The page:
Posters and other messaging provided by IndieBound remind readers that locally spent dollars go three to four times further than a dollar that gets spent online or at a chain, that local businesses create higher paying jobs for the community, and that taxes charged are reinvested in the community. Economic impact studies come back with pretty much the same results no matter where they’re conducted, according to Teicher. And the number of IndieBound participants has been steadily increasing to reflect this.
Another heartening sign that the “local” movement is gaining traction is the growing success of American Express’ Small Business Saturday, said Teicher. American Express, which created the promotion in 2010, estimates that $5.5 billion were spent nationwide at small businesses on the Saturday after Thanksgiving last year. And one more sign that it’s having an impact? According to Teicher, recent Wal-Mart national TV campaigns make a point of saying that they buy produce from local farmers. “Imitation suggests that this movement is resonating,” said Teicher. “But what they can’t do with any degree of credibility is say they’re local,” he added.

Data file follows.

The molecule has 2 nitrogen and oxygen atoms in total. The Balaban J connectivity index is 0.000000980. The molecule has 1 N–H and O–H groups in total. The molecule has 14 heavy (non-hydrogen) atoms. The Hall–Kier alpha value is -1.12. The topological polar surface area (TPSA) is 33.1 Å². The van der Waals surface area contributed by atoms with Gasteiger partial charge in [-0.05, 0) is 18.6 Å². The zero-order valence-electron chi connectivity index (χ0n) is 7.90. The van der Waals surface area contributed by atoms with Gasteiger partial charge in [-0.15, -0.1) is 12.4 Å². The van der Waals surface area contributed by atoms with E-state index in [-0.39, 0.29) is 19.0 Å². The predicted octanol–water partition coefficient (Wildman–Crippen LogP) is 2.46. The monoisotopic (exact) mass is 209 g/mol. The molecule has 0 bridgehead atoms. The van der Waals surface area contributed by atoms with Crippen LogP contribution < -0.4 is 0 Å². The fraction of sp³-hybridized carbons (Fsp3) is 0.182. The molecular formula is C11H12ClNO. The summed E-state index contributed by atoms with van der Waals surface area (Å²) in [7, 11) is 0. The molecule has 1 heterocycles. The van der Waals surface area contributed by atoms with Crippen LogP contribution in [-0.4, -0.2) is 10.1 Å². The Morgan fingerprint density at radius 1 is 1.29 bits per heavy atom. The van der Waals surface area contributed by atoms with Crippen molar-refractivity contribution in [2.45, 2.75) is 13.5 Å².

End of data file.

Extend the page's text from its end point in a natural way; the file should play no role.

Which is not to say that IndieBound is meant to be anti-chain. It is decidedly pro-local. “The underlying core of all of this is that when you go and shop in a locally owned bookstore, what you’ve got are people of your community who reflect the sensibilities of your community. That’s hard to replicate online or in some large national corporation,” explained Teicher. But, he added, there are still going to be times when consumers are going to shop in corporate big-box stores.
Cross-marketing and cross-merchandising with other local businesses — from providing coupons for bike stores to promoting local restaurants — are another way in which bookstores have adapted to help fuel the growing recognition of how important localism is. “Our data has shown that consumers who shop in one indie business are likely to shop in another indie business,” Teicher said, adding, “You want consumers to see and hear the message in multiple places.”
Not just bricks-and-mortar